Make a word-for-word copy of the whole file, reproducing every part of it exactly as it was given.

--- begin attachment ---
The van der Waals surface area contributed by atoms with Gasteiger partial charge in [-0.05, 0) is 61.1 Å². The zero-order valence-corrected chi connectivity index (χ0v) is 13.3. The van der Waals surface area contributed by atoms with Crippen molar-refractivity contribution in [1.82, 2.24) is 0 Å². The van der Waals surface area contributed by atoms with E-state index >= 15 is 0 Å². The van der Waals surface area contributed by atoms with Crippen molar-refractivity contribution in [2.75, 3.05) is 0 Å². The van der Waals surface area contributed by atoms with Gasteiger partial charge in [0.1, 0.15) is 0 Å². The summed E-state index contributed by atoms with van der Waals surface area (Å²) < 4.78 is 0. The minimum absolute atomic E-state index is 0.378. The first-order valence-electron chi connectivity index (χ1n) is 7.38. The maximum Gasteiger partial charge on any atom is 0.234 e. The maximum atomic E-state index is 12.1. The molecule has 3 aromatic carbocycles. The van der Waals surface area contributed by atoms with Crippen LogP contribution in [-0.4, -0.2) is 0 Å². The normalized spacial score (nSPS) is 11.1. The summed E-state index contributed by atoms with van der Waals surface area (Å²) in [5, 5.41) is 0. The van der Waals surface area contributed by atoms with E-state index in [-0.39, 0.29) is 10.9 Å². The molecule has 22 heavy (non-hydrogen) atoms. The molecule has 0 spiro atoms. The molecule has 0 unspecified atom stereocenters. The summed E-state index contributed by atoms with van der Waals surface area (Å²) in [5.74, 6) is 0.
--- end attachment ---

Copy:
The van der Waals surface area contributed by atoms with Gasteiger partial charge in [-0.05, 0) is 61.1 Å². The zero-order valence-corrected chi connectivity index (χ0v) is 13.3. The van der Waals surface area contributed by atoms with Crippen molar-refractivity contribution in [1.82, 2.24) is 0 Å². The van der Waals surface area contributed by atoms with E-state index >= 15 is 0 Å². The van der Waals surface area contributed by atoms with Crippen molar-refractivity contribution in [2.75, 3.05) is 0 Å². The van der Waals surface area contributed by atoms with Gasteiger partial charge in [0.1, 0.15) is 0 Å². The summed E-state index contributed by atoms with van der Waals surface area (Å²) < 4.78 is 0. The minimum absolute atomic E-state index is 0.378. The first-order valence-electron chi connectivity index (χ1n) is 7.38. The maximum Gasteiger partial charge on any atom is 0.234 e. The maximum atomic E-state index is 12.1. The molecule has 3 aromatic carbocycles. The van der Waals surface area contributed by atoms with Crippen LogP contribution in [-0.4, -0.2) is 0 Å². The normalized spacial score (nSPS) is 11.1. The summed E-state index contributed by atoms with van der Waals surface area (Å²) in [5, 5.41) is 0. The van der Waals surface area contributed by atoms with E-state index in [-0.39, 0.29) is 10.9 Å². The molecule has 22 heavy (non-hydrogen) atoms. The molecule has 0 spiro atoms. The molecule has 0 unspecified atom stereocenters. The summed E-state index contributed by atoms with van der Waals surface area (Å²) in [5.74, 6) is 0.